The engine Subaru expects nearly 95 percent of Forester buyers to opt for is a 170-horsepower four-cylinder teamed to a continuously variable automatic transmission. Doesn't sound like a powerhouse, does it? But the top-sellers in the class aren't far removed. The Honda CR-V, new Toyota RAV4, Ford Escape and Mazda's CX-5 get 185, 176, 173 and 155 hp, respectively.
Look at torque figures, though, and the Forester's 174 pounds-feet of torque compares well against the same group at 163, 172, 184 and 150 pounds-feet, respectively.
In the real world, when merging onto the highway, passing and accelerating from a dead stop, I put the Forester on par with the CR-V and Escape. Its one fault in these areas is the high level of noise during hard acceleration, which is partly due to the CVT.
Once up to speed, though, the Forester is remarkably quiet. Most of today's Subaru vehicles, including the outgoing Forester, allow too much road and wind noise into the cabin. Subaru says this Forester is the quietest vehicle it's ever made, and impressive aerodynamics helps the seemingly boxy SUV's fuel economy, too. Considering how tall the cabin is — with lots of tall windows — the noise level is even more impressive while still delivering terrific visibility.
The one advantage Subaru clearly has over the competition is its standard all-wheel-drive system. That's not just because of how much less a Forester costs than all-wheel-drive versions of the competition — they come standard with front-wheel drive — but just how capable the system is itself.
I took the Forester up a steep — if not extensive — off-road course on the side of an Arizona hill and had few issues with traction. Only while making a turn to descend did it require a second and third attempt to accelerate through the maneuver. The 8.7 inches of ground clearance helps in situations like this, as does a new X-Mode system in higher level trims and the XT turbo. X-Mode allows for more control in certain driving conditions and when equipped, adds hill descent control.
My co-driver and I also traveled more than 50 miles of unpaved public roads of loose dirt and rock at decent speeds ranging from 40 to 60 mph in both versions of the Forester. While the ride had been comfortable on paved roads, we were both a bit surprised at how the little SUV handled these surfaces with barely any jarring effects to the passengers.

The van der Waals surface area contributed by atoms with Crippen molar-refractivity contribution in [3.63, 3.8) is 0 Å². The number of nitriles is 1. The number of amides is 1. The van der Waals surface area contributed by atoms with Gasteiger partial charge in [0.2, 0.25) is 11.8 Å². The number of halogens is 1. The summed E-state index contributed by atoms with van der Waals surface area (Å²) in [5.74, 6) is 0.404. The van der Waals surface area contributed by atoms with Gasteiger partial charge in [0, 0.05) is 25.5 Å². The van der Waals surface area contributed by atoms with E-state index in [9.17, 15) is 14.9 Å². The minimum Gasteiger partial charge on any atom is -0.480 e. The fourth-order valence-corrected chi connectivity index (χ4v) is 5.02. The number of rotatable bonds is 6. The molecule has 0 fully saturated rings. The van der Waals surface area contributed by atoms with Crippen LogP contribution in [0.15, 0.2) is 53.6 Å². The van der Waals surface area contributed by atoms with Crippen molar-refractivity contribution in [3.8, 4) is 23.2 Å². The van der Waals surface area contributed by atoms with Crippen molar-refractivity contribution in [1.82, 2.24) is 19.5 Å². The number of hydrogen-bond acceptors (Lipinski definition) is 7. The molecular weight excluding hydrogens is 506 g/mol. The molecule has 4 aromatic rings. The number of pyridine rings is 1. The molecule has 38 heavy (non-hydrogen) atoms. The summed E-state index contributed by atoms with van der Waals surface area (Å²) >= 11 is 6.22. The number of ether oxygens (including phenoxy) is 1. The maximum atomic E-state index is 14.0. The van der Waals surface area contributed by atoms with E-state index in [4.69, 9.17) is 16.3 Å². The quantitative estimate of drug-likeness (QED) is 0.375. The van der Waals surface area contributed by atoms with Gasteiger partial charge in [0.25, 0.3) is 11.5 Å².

Generally you think of people in Northern regions opting for all-wheel-drive vehicles like the Forester, but the trip showed that there are quite a few warm-weather areas that could benefit from the technology. We even passed a previous-generation Forester pulling into a driveway on our unpaved route.
Of course, all-wheel-drive systems generally hurt fuel economy, but Subaru has done wonders with the 2.5-liter's efficiency. It's rated 24/32 mpg city/highway and 27 mpg combined.
Those are excellent numbers even against front-wheel-drive competitors. The combined rating tops the CR-V, the Escape 1.6 and the four-cylinder Chevy Equinox at 26 mpg. Only the underpowered CX-5 outshines the field at 29 mpg combined. Highway mileage is right in line with the CR-V's 31 mpg, RAV4's 31 mpg, Escape's 33 mpg, CX-5's 32 mpg and Equinox's 32 mpg.
With optional all-wheel drive, the above models' combined ratings drop 1 mpg, except for the Chevy, which drops 3 mpg, to 23 mpg.
Our Forester's trip computer relayed 27 mpg during our test of combined and relatively spirited driving on Arizona streets, highways and unpaved roads.
The steering has a surprisingly natural feel for an electric system that adjusts for different driving speeds. At low speeds, it requires little effort from the driver while still getting a decent amount of road feedback, and at high speeds, it stays on center superbly.
The Forester XT is a different beast crafted for drivers who want more speed in their little crossover. Its turbocharged 2.0-liter four-cylinder puts out 250 hp and 254 pounds-feet of torque. That matches well against the Ford Escape's V-6 replacement, a turbocharged 2.0-liter four-cylinder that produces 240 hp and 270 pounds-feet of torque. Few others in this class offer more powerful engines.
To show off its speed, Subaru put the XT on a challenging racetrack for part of the evaluation. While it handled the circuit well, it was the open road where the XT felt really quick. Subaru says the zero-to-60 time is in the low 6-second range, which is about the same as a base Porsche Cayenne.
Off-the-line speed was the one aspect that didn't impress me because the XT's CVT seemed to take too long to rev to redline, even with the optional manual mode. The XT has a manual setting with shift paddles while the 2.5 does not. The CVT in the XT is an upgraded version from the 2.5, and it's significantly quieter under heavy acceleration.
But everywhere else, from long, sweeping highway on-ramps, twisty mountain roads and about 35 miles of the unpaved stuff, the XT was a blast to drive.
Whether it's worth the added price and fuel-economy hit — 23/28 mpg and 25 mpg combined — is another question. We observed 25.8 mpg on our full drive and just 20 mpg after the first leg of unpaved driving.